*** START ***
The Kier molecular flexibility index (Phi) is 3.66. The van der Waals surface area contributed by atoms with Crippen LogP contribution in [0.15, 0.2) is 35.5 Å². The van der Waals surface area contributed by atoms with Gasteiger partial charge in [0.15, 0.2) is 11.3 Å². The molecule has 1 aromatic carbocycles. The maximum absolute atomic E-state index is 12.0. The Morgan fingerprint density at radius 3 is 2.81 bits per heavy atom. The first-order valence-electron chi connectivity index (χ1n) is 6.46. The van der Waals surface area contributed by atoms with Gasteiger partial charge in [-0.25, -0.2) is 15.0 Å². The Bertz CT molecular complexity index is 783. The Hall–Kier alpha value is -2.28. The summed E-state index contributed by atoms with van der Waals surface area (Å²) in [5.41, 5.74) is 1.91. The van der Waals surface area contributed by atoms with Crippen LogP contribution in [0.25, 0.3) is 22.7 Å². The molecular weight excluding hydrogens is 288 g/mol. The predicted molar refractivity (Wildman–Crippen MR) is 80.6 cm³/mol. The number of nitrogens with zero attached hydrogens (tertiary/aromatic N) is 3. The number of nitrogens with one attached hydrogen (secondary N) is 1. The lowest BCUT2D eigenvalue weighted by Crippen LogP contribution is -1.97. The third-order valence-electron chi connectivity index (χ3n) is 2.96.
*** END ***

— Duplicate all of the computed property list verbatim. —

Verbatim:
The Kier molecular flexibility index (Phi) is 3.66. The van der Waals surface area contributed by atoms with Crippen LogP contribution in [0.15, 0.2) is 35.5 Å². The van der Waals surface area contributed by atoms with Gasteiger partial charge in [0.15, 0.2) is 11.3 Å². The molecule has 1 aromatic carbocycles. The maximum absolute atomic E-state index is 12.0. The Morgan fingerprint density at radius 3 is 2.81 bits per heavy atom. The first-order valence-electron chi connectivity index (χ1n) is 6.46. The van der Waals surface area contributed by atoms with Gasteiger partial charge in [-0.25, -0.2) is 15.0 Å². The Bertz CT molecular complexity index is 783. The Hall–Kier alpha value is -2.28. The summed E-state index contributed by atoms with van der Waals surface area (Å²) in [5.41, 5.74) is 1.91. The van der Waals surface area contributed by atoms with Crippen LogP contribution in [0.25, 0.3) is 22.7 Å². The molecular weight excluding hydrogens is 288 g/mol. The predicted molar refractivity (Wildman–Crippen MR) is 80.6 cm³/mol. The number of nitrogens with zero attached hydrogens (tertiary/aromatic N) is 3. The number of nitrogens with one attached hydrogen (secondary N) is 1. The lowest BCUT2D eigenvalue weighted by Crippen LogP contribution is -1.97. The third-order valence-electron chi connectivity index (χ3n) is 2.96.